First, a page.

By Charles H. Welch
The adjective ‘good’ does not form the comparative with ‘gooder’ but goes to another root (probably from ‘boot’ e.g., ‘what boots it?’) and gives us ‘better’. In the Greek this word is either kreisson or kreitton, the spelling varying with locality, age and custom, but without altering the meaning. The word occurs nineteen times in the Greek New Testament being translated in every case except one, by the comparative ‘better’, the exception being 1 Corinthians 12:31 where the A.V. reads ‘best’ and the R.V. reads ‘greater’. The word is used with reference to dispensational superiority in one book, namely in the epistle to the Hebrews, where it can be looked upon as one of the key words of the epistle (see HEBREWS for structure and general teaching). The word occurs thirteen times in Hebrews. The great thought in Hebrews is that of going on unto perfection (Heb. 6:1) and of realizing the superiority of Christ to angels, Moses, Aaron, Joshua and all the Old Testament witnesses put together.
Together with this we have a better testament or covenant, than was given at Mount Sinai (Heb. 7:22; 8:6) which is established on better sacrifices and is the guarantee of better promises and a better hope (Heb. 8:6; 7:19).
This better hope is related to a better country and a better city namely the heavenly (Heb. 11:16), and the same principle that adds ‘the prize of the high calling’ to the hope of that calling, and associates it with ‘the out-resurrection’ (Phil. 3:11), is seen in Hebrews 11:35 where we see some attaining to ‘a better resurrection’. (For a fuller treatment, see PRIZE, OUT-RESURRECTION and PHILIPPIANS). The general trend of the dispensations is that the one that succeeds has been better. Consequently we may translate Philippians 1:10, ‘approve things that are excellent’ as the A.V. or ‘try the things that differ’ as indicated in the margin. This therefore is an encouragement to the reader, an incentive ‘to go on’. If the calling announced in the gospels is blessed, that which we find in the epistles is more so.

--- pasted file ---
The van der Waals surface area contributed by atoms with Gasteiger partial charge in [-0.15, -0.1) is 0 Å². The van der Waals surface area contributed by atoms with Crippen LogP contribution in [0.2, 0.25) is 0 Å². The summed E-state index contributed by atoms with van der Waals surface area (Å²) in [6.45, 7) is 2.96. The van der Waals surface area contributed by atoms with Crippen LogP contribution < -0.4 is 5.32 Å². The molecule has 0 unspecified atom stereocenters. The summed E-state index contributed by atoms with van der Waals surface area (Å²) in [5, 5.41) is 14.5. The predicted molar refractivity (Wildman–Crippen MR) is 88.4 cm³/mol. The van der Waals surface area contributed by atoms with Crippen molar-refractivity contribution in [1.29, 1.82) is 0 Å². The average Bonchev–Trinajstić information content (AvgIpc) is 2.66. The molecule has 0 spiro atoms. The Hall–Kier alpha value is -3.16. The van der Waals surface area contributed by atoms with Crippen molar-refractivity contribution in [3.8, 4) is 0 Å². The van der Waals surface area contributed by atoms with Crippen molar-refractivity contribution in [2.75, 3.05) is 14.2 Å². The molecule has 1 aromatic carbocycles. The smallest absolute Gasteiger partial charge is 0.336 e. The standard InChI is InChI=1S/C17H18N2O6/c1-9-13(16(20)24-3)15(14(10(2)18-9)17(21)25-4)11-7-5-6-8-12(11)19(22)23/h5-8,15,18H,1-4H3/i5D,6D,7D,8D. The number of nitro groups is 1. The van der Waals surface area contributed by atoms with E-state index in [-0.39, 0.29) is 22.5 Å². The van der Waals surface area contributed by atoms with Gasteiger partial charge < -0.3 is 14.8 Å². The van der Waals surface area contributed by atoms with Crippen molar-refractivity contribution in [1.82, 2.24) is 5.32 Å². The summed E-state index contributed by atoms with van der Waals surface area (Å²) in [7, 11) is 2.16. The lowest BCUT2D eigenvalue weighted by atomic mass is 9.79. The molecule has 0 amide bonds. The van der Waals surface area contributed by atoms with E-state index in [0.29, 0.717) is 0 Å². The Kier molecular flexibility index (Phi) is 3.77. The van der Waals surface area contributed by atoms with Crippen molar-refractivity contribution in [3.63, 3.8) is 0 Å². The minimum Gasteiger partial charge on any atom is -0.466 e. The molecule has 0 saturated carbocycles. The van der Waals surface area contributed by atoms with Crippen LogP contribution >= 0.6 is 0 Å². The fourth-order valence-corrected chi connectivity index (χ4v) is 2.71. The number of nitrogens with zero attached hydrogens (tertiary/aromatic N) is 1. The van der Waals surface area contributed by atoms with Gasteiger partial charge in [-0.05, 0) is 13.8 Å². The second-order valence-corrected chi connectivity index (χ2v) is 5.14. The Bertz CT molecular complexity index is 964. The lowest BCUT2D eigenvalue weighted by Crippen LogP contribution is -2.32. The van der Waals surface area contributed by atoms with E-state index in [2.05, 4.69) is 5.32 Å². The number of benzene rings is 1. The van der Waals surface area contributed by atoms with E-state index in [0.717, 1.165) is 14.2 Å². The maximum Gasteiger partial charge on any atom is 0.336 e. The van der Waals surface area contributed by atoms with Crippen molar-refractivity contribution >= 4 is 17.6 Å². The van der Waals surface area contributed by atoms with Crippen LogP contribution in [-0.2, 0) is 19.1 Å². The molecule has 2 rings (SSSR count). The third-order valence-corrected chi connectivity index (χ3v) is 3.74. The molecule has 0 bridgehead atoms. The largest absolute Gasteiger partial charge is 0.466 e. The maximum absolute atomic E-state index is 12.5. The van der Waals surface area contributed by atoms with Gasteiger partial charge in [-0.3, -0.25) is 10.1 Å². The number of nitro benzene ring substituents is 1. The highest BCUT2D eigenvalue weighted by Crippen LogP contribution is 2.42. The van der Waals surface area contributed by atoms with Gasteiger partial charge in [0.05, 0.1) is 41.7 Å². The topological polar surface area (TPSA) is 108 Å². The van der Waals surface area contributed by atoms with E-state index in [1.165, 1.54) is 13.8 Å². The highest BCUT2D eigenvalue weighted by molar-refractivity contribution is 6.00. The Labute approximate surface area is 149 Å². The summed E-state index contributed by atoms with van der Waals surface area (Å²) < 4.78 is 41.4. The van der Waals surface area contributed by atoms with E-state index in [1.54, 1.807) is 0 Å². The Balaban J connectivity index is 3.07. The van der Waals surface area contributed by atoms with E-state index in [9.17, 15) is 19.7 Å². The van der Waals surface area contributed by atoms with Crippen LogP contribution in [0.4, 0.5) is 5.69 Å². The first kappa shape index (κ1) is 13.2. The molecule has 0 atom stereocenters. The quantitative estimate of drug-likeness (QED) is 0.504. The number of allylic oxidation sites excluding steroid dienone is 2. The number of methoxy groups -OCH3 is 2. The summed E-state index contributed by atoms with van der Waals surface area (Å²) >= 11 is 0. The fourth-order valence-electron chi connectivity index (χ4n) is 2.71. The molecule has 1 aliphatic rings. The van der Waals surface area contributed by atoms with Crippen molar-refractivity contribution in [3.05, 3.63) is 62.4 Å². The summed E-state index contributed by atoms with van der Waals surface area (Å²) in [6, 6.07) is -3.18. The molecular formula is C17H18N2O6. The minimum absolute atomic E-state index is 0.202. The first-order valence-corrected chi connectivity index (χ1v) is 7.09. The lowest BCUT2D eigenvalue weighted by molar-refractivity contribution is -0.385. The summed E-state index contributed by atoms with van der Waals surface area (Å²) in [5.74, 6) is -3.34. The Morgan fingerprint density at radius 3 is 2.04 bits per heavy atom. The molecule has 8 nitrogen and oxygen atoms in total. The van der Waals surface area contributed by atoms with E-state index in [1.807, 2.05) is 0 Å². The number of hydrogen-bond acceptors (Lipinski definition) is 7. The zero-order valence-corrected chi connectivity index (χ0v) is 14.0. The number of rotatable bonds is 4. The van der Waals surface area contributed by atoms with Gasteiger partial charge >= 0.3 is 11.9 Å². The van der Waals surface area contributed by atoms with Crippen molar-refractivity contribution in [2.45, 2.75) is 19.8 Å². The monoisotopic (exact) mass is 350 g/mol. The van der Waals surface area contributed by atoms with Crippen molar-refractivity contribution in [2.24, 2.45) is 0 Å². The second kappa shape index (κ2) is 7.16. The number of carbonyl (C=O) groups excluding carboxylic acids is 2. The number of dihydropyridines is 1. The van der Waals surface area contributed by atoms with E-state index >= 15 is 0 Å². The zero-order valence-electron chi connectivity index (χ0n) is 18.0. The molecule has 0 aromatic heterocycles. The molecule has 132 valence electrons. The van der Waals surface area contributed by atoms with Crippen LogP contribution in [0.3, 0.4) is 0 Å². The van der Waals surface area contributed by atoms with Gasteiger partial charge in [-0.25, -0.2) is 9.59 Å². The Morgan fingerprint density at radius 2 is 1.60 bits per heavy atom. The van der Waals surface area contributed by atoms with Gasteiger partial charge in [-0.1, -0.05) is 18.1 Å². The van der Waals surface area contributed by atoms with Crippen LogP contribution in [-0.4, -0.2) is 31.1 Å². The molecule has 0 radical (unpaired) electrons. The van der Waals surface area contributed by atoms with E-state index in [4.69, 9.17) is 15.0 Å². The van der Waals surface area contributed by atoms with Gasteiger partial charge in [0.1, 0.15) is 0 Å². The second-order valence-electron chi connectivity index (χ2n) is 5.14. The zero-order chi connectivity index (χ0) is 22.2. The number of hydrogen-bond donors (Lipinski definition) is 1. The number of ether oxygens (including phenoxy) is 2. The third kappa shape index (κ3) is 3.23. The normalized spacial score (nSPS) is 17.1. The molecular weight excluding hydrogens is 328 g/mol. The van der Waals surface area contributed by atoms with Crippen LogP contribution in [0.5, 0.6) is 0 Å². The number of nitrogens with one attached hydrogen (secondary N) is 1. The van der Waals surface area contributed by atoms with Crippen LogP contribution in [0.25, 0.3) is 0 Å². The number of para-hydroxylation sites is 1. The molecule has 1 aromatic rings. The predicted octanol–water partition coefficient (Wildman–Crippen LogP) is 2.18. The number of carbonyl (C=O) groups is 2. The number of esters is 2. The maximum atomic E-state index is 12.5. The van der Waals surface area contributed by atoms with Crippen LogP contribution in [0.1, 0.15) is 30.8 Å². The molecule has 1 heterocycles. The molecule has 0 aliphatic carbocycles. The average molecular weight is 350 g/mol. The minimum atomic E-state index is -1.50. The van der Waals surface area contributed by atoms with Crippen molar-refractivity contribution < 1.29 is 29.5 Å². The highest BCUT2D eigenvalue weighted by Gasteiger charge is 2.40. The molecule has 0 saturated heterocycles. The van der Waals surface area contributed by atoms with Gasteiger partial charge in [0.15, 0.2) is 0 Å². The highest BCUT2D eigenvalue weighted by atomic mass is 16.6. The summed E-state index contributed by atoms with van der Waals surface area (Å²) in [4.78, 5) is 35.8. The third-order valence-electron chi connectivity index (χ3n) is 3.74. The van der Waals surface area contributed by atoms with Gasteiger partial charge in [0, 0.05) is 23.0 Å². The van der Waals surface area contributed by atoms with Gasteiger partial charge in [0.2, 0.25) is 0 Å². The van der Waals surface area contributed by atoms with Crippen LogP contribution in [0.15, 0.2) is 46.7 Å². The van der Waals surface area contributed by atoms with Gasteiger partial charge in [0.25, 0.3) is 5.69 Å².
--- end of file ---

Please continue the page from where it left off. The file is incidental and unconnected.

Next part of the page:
And if the calling in the early epistles of Paul reveals the wondrous association of the believer with the Crucifixion, Death and Resurrection of Christ, the Prison Epistles take us higher, until the believer is not only ‘quickened’ and ‘raised together’ but ‘seated together’ in heavenly places. It is good, therefore, to present this fact to any newcomer to Dispensational Truth, so that timidity or fear of losing something already held, shall not rob them of the better things that still await the faith of God’s elect.